City of Berkeley proposes plan to make Milvia Street safer for bicyclists

Chart showing collision frequency and types at Milvia Street
Ariel Lung/Staff

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The city of Berkeley has recently revealed a plan to improve safety on the Milvia Street Bicycle Boulevard which experiences more cycling collisions than any other bikeway in Berkeley, according to the city’s public open house presentation.

The Milvia Bikeway Project plans to create a protected bike lane for cyclists between Hearst and Blake Street while making sure the community continues to have access to businesses that currently rely on parking and loading zones. On Jan. 30, the city held a public outreach meeting showing the different potential plans, including one in which the street is turned into a one-way lane for vehicles and another that would make it a protected two-way bicycle track on the east side of the street.

“I know firsthand how dangerous it is bicycling on Milvia,” Mayor Jesse Arreguín said. “Once you go down Milivia towards city hall the street width is very narrow, you are dealing with parked cars, you are weaving in and out of traffic — it is not a safe stretch.”

The estimated completion date for the project is 2021, according to Arreguín. He mentioned, however, that he believes the city should not wait until then.

Some seven thousand vehicles drive down Milvia Street between Center and Bancroft Street on an average work day, according to the public open house presentation. The National Association of City Transportation Officials suggests that for a street to be comfortable for bicycles, the number of vehicles should be around 1,500 per day, according to the Milvia Bikeway Project website.

According to Arreguín, the city is moving ahead in determining a design, and hopes to receive funding in the spring so that construction may begin. Arreguín added that the city has applied for an approximately $300,000 grant from the Alameda County Transportation Commission for planning the design. He said the city hopes to receive capital funds in order to build the project.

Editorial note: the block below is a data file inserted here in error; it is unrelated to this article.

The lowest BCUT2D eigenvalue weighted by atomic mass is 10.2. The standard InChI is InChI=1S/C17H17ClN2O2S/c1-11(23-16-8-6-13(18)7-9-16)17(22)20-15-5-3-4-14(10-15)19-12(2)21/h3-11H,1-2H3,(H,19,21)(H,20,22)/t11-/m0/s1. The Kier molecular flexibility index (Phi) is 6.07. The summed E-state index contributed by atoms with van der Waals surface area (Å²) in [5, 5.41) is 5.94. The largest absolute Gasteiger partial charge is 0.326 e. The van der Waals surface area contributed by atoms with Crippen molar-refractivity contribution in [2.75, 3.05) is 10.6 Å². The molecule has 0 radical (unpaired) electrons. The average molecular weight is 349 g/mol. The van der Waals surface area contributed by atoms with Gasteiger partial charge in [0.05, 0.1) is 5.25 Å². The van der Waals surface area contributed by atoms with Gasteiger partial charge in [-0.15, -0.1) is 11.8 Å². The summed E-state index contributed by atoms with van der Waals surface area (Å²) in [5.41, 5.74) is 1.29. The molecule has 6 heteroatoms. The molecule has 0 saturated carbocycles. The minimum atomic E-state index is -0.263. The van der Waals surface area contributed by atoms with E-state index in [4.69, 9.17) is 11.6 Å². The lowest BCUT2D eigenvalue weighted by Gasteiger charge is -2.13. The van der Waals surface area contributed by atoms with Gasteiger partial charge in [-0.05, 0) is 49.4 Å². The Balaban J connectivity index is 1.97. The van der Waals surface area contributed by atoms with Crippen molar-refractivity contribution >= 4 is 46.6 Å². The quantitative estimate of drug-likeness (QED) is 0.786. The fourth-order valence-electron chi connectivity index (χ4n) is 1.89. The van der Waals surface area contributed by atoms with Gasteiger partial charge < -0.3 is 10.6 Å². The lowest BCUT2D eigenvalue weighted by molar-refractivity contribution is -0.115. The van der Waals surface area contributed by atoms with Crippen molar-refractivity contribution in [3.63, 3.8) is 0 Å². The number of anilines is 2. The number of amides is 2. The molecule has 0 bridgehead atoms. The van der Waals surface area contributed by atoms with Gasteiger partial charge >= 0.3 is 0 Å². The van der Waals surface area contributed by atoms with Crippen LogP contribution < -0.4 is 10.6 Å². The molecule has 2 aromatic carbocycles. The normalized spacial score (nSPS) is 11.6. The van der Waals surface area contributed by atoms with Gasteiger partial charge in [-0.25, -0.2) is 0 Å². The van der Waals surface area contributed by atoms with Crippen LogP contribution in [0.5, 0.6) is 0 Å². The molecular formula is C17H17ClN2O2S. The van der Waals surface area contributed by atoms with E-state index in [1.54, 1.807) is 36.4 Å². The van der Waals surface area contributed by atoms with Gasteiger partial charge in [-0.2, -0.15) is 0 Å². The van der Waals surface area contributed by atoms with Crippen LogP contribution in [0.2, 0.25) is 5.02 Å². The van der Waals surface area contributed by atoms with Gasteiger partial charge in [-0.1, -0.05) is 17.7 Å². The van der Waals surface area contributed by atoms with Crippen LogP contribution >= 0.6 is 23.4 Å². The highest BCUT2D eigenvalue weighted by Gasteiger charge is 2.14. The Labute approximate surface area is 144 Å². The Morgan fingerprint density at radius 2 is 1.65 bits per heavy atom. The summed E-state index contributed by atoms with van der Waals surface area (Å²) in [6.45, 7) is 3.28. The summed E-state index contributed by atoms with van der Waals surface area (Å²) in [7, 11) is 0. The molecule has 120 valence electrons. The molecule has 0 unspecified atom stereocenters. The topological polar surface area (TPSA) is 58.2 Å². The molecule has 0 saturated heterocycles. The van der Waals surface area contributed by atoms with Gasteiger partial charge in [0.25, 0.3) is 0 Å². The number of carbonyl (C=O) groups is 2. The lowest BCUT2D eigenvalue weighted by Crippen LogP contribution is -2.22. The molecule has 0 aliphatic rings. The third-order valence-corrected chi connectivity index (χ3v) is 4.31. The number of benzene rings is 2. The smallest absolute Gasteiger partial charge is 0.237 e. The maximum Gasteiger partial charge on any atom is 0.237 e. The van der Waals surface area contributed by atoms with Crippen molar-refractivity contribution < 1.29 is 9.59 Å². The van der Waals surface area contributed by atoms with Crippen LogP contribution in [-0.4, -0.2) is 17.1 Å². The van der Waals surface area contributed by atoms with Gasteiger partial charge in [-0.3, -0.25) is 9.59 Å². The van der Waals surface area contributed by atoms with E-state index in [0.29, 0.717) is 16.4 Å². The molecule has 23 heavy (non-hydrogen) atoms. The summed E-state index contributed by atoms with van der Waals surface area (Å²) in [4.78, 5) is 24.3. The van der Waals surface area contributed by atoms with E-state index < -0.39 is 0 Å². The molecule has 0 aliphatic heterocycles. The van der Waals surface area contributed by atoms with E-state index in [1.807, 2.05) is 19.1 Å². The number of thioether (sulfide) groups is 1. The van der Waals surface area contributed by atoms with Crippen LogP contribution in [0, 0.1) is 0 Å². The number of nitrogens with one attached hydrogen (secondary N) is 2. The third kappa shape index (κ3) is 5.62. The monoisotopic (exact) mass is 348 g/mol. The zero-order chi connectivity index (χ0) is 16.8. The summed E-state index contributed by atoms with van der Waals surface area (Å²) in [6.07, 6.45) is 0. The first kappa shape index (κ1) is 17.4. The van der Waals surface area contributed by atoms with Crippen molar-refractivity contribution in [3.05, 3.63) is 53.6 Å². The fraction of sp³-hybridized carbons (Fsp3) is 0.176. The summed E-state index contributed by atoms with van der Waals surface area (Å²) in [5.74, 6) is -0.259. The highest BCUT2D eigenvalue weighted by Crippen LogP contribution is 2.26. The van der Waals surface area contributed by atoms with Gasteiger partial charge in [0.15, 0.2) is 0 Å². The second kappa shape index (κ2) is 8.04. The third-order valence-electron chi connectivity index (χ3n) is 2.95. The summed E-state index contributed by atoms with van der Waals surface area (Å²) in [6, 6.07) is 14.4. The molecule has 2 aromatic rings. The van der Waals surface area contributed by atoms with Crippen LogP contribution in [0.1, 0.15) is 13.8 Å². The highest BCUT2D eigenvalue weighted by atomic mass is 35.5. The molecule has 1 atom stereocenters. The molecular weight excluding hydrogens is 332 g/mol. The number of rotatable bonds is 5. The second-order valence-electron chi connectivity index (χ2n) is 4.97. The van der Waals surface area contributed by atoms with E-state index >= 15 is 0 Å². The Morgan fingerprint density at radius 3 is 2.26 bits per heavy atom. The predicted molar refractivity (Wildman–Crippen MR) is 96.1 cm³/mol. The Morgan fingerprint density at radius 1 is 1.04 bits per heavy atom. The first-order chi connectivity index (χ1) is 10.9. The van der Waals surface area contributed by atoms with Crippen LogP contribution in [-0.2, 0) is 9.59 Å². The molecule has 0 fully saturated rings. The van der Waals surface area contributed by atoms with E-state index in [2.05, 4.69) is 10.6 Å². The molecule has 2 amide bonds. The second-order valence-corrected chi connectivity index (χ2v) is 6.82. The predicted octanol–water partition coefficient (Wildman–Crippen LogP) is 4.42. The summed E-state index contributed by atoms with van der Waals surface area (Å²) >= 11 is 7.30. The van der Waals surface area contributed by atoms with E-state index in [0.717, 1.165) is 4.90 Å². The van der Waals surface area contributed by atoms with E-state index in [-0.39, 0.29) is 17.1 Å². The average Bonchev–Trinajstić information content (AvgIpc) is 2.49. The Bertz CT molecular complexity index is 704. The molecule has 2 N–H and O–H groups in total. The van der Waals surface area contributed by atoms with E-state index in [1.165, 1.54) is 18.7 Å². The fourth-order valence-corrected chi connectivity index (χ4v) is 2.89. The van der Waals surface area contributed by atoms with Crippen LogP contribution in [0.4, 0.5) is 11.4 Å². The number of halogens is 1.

“They all build a protective bike lane, that’s our goal,” said Dave Campbell, the advocacy director for a nonprofit organization called Bike East Bay.

Campbell says he wants the bike lanes to be created as soon as possible. He is skeptical about how long it will take to create a two-way bicycle track as well as how drivers will respond to having bikes riding on the other side of the street.

Campus freshman Ben Hoberman likes the idea of making the street safer. He said he finds Milvia Street uncomfortable to bike on and added that he feels “more comfortable” when biking on two parallel bike lanes because “cars actually take it seriously as a space they aren’t supposed to be in.”

Arreguín said a two-way protected bicycle lane would be the “most logical” way to “ensure mobility through that corridor.” He pointed out that many Berkeley High School students are dropped off on the west side of Milvia and that it “makes the most sense” when considering businesses worried about the loss of parking.

“It’s a very heavily used bicycle corridor but it is still unsafe for bicyclists and there is a need to put in a protected lane so there is protection from motorists and provide a safer biking experience for people in our communities,” said Arreguín.

Contact Brennan Havens and Boyce Buchanan at [email protected].